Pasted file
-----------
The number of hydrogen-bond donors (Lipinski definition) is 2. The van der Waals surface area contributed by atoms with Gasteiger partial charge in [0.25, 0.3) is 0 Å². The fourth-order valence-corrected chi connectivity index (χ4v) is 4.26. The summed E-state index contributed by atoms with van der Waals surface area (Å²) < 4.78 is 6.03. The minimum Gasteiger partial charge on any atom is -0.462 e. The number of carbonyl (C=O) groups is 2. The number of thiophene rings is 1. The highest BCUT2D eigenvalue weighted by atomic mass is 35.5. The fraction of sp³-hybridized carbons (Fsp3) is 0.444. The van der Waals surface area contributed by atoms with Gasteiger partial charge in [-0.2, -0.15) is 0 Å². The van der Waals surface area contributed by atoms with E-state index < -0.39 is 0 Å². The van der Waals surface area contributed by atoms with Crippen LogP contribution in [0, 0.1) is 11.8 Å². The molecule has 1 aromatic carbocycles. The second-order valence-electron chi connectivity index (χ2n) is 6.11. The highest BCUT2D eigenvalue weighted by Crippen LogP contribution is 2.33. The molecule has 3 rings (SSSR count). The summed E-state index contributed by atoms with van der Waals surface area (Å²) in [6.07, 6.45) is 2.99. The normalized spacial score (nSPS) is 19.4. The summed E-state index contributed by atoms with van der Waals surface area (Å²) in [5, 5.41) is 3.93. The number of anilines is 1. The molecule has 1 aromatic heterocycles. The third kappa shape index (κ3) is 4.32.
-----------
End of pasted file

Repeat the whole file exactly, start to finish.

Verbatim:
The number of hydrogen-bond donors (Lipinski definition) is 2. The van der Waals surface area contributed by atoms with Gasteiger partial charge in [0.25, 0.3) is 0 Å². The fourth-order valence-corrected chi connectivity index (χ4v) is 4.26. The summed E-state index contributed by atoms with van der Waals surface area (Å²) < 4.78 is 6.03. The minimum Gasteiger partial charge on any atom is -0.462 e. The number of carbonyl (C=O) groups is 2. The number of thiophene rings is 1. The highest BCUT2D eigenvalue weighted by atomic mass is 35.5. The fraction of sp³-hybridized carbons (Fsp3) is 0.444. The van der Waals surface area contributed by atoms with Gasteiger partial charge in [-0.2, -0.15) is 0 Å². The van der Waals surface area contributed by atoms with E-state index < -0.39 is 0 Å². The van der Waals surface area contributed by atoms with Crippen LogP contribution in [0, 0.1) is 11.8 Å². The molecule has 1 aromatic carbocycles. The second-order valence-electron chi connectivity index (χ2n) is 6.11. The highest BCUT2D eigenvalue weighted by Crippen LogP contribution is 2.33. The molecule has 3 rings (SSSR count). The summed E-state index contributed by atoms with van der Waals surface area (Å²) in [6.07, 6.45) is 2.99. The normalized spacial score (nSPS) is 19.4. The summed E-state index contributed by atoms with van der Waals surface area (Å²) in [5, 5.41) is 3.93. The number of anilines is 1. The molecule has 1 aromatic heterocycles. The third kappa shape index (κ3) is 4.32.